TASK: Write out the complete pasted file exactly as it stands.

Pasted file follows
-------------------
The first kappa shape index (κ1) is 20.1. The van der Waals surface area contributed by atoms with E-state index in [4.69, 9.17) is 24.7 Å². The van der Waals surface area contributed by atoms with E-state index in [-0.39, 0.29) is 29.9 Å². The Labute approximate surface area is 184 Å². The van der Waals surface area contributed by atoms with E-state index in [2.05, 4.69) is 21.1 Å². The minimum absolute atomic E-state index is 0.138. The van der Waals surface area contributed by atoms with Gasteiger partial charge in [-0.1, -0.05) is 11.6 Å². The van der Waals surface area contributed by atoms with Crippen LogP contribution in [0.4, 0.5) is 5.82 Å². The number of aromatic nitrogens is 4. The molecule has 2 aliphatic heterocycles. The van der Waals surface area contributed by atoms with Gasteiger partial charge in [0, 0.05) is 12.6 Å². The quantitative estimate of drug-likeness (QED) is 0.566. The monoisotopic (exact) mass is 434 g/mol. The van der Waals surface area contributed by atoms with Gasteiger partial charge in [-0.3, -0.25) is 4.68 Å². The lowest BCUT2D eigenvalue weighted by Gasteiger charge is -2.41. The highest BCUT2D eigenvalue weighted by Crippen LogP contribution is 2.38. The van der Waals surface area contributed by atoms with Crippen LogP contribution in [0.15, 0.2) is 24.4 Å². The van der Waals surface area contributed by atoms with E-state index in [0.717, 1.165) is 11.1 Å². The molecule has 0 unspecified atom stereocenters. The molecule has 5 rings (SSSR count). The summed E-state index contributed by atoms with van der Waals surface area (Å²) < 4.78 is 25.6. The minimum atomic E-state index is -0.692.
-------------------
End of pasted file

The first kappa shape index (κ1) is 20.1. The van der Waals surface area contributed by atoms with E-state index in [4.69, 9.17) is 24.7 Å². The van der Waals surface area contributed by atoms with E-state index in [-0.39, 0.29) is 29.9 Å². The Labute approximate surface area is 184 Å². The van der Waals surface area contributed by atoms with E-state index in [2.05, 4.69) is 21.1 Å². The minimum absolute atomic E-state index is 0.138. The van der Waals surface area contributed by atoms with Gasteiger partial charge in [-0.1, -0.05) is 11.6 Å². The van der Waals surface area contributed by atoms with Crippen LogP contribution in [0.4, 0.5) is 5.82 Å². The number of aromatic nitrogens is 4. The molecule has 2 aliphatic heterocycles. The van der Waals surface area contributed by atoms with Gasteiger partial charge in [0, 0.05) is 12.6 Å². The quantitative estimate of drug-likeness (QED) is 0.566. The monoisotopic (exact) mass is 434 g/mol. The van der Waals surface area contributed by atoms with Gasteiger partial charge in [-0.3, -0.25) is 4.68 Å². The lowest BCUT2D eigenvalue weighted by Gasteiger charge is -2.41. The highest BCUT2D eigenvalue weighted by Crippen LogP contribution is 2.38. The van der Waals surface area contributed by atoms with Crippen LogP contribution in [0.15, 0.2) is 24.4 Å². The van der Waals surface area contributed by atoms with E-state index in [0.717, 1.165) is 11.1 Å². The molecule has 0 unspecified atom stereocenters. The molecule has 5 rings (SSSR count). The summed E-state index contributed by atoms with van der Waals surface area (Å²) < 4.78 is 25.6. The minimum atomic E-state index is -0.692.